Related: 9 cards currently offering sign-up bonuses of 100,000 points or more
Limitation on award redemptions due to travel restrictions
I’m itching to get back on a plane as much as anyone but for the time being, I have persevered through local road trips in my state. I may or may not have had a few dreams of a week-long uber-posh retreat at a private island while homeschooling my twins. Trust me, I get it.
Related: 5 things I noticed about how flying has changed since the pandemic
But in reality, Americans are choosing a ‘nearcation’ rather than flying during this pandemic or taking luxury trips. In fact, 97% of consumers are overwhelmingly choosing a car as the preferred mode of transportation on their next vacation according to AAA. With so many travel restrictions and imposed lock-downs still in place all over the world, there are severe limitations to when and where you can travel. Now may be the best time to save your award redemption (and credit applications) for when travel restrictions are eased at home and abroad.
Related: 5 lessons learned from taking a road trip in the age of coronavirus
Spending plan for current cards in your wallet
There may not be a better time to strategize a plan of earning cash back, miles or points—then now with your current credit cards. Because of COVID-19, you may not be redeeming your points and miles but you likely are earning them. With travel expected to resume at some point, you may want to strategize a spending plan with your existing cards to prepare for when travel universally restarts again.
Analyze your current stash of points and miles, and take into account bonus categories and limited-time perks from the cards you already have in your wallet. Review any cobranded airline or hotel cards to determine if they bring you enough value to justify the annual fee cost. Brand-specific cards are limited to only earning miles or points from one brand and lack the flexibility and usefulness of valuable transferable points cards such as the Chase Sapphire Preferred or American Express® Gold Card.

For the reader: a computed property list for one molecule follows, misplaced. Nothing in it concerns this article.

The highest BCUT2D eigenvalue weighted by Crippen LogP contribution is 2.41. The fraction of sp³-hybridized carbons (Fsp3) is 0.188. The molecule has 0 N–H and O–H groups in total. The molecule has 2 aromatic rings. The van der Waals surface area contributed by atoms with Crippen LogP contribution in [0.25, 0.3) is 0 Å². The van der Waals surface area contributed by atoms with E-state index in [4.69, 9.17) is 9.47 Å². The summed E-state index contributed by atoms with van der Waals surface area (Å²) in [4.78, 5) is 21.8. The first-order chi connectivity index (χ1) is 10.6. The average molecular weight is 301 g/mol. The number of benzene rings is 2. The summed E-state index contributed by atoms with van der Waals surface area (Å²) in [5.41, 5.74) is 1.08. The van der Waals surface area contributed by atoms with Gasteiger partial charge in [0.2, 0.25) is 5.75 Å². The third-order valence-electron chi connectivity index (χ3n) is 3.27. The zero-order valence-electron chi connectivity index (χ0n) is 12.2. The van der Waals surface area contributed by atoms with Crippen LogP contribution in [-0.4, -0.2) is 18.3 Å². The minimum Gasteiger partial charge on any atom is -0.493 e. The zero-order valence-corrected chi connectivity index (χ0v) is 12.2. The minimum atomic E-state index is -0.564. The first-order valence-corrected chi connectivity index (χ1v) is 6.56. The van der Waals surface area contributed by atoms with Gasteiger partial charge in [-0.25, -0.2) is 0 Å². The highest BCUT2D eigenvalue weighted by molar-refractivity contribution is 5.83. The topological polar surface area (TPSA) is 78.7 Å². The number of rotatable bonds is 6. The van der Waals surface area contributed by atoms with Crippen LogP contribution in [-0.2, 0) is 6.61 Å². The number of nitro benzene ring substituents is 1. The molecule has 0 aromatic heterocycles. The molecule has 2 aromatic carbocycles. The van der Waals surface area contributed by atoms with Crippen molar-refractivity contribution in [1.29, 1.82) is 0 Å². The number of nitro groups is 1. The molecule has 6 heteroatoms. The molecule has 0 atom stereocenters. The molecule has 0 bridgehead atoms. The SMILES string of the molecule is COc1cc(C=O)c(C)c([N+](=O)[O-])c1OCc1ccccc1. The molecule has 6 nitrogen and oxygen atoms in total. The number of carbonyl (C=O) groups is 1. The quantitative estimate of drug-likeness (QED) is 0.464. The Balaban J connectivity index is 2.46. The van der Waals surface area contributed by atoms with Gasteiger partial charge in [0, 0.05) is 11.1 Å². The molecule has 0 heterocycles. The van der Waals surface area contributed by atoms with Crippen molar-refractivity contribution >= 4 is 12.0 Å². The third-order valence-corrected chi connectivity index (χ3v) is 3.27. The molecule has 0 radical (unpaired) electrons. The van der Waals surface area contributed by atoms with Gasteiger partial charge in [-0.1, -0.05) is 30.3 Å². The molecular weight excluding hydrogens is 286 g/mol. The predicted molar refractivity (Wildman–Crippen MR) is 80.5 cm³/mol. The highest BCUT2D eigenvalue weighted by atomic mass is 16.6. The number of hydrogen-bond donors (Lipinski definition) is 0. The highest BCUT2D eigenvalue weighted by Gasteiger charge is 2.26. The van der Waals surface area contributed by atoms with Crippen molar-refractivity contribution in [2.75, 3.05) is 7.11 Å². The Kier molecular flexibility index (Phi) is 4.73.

Rather than apply for new cards and revert on the plan to fall below Chase’s 5/24 rule, you may want to consider redistributing your spending plan on everyday purchases and use flexible points-earning cards already in your wallet.
There is no rush
If you, like me, had your big summer trip ruined due to COVID-19, you’re likely looking at 2021 or even 2022 to attempt a re-do. Since I already accrued the miles needed to fly my family and me to Southeast Asia in style, I am in no rush to accrue more of the same. With a bleak outlook on travel plans for 2021 and beyond, accumulating miles and points may not be a priority for you right now. Rather than rush to apply for a new card, utilize your current rewards stash to redeem for future travel. By contrast, you could also focus on utilizing one of the best cash back credit cards for everyday purchases given the current state of uncertainty with loyalty programs in the travel industry.
The coronavirus pandemic has put a halt on travel and an abrupt slowdown on credit card applications. With restricted credit card offers and limited opportunities to redeem your points and miles for travel, this downtime is the ideal opportunity for you to fall under Chase’s 5/24 rule. When global travel picks up again and credit issuers rebound with generous welcome offers again, you’ll be ready (and eligible) for that enticing Chase credit card.